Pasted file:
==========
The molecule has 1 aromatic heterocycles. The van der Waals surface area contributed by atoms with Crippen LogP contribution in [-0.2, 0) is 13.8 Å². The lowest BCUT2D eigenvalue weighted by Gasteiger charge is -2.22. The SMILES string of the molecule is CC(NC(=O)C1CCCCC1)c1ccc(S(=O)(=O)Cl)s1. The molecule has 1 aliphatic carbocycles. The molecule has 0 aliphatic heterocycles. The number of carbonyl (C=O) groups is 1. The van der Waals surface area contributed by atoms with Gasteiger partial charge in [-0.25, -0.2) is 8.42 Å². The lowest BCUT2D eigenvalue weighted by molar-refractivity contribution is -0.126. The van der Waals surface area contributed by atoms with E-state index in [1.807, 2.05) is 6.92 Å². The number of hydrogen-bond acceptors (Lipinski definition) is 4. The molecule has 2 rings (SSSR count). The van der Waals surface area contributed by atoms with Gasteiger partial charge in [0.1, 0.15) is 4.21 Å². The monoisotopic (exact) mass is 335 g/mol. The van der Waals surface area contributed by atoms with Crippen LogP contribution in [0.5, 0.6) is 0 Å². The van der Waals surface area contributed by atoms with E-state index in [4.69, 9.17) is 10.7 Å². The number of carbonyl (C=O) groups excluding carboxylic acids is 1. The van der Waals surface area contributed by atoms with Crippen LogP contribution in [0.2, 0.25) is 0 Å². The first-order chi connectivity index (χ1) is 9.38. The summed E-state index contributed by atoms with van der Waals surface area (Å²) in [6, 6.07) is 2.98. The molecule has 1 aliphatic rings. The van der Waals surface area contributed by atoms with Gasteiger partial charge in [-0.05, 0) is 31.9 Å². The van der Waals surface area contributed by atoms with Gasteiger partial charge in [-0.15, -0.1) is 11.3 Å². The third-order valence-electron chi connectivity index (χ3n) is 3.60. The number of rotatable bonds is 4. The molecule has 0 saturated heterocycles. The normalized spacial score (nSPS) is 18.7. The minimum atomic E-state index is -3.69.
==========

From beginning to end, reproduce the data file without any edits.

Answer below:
The molecule has 1 aromatic heterocycles. The van der Waals surface area contributed by atoms with Crippen LogP contribution in [-0.2, 0) is 13.8 Å². The lowest BCUT2D eigenvalue weighted by Gasteiger charge is -2.22. The SMILES string of the molecule is CC(NC(=O)C1CCCCC1)c1ccc(S(=O)(=O)Cl)s1. The molecule has 1 aliphatic carbocycles. The molecule has 0 aliphatic heterocycles. The number of carbonyl (C=O) groups is 1. The van der Waals surface area contributed by atoms with Gasteiger partial charge in [-0.25, -0.2) is 8.42 Å². The lowest BCUT2D eigenvalue weighted by molar-refractivity contribution is -0.126. The van der Waals surface area contributed by atoms with E-state index in [1.807, 2.05) is 6.92 Å². The number of hydrogen-bond acceptors (Lipinski definition) is 4. The molecule has 2 rings (SSSR count). The van der Waals surface area contributed by atoms with Gasteiger partial charge in [0.1, 0.15) is 4.21 Å². The monoisotopic (exact) mass is 335 g/mol. The van der Waals surface area contributed by atoms with Crippen LogP contribution in [0.5, 0.6) is 0 Å². The van der Waals surface area contributed by atoms with E-state index in [4.69, 9.17) is 10.7 Å². The number of carbonyl (C=O) groups excluding carboxylic acids is 1. The van der Waals surface area contributed by atoms with Crippen LogP contribution in [0.2, 0.25) is 0 Å². The first-order chi connectivity index (χ1) is 9.38. The summed E-state index contributed by atoms with van der Waals surface area (Å²) in [6, 6.07) is 2.98. The molecule has 1 aliphatic rings. The van der Waals surface area contributed by atoms with Gasteiger partial charge in [-0.05, 0) is 31.9 Å². The van der Waals surface area contributed by atoms with Gasteiger partial charge in [-0.15, -0.1) is 11.3 Å². The third-order valence-electron chi connectivity index (χ3n) is 3.60. The number of rotatable bonds is 4. The molecule has 0 saturated heterocycles. The normalized spacial score (nSPS) is 18.7. The minimum atomic E-state index is -3.69.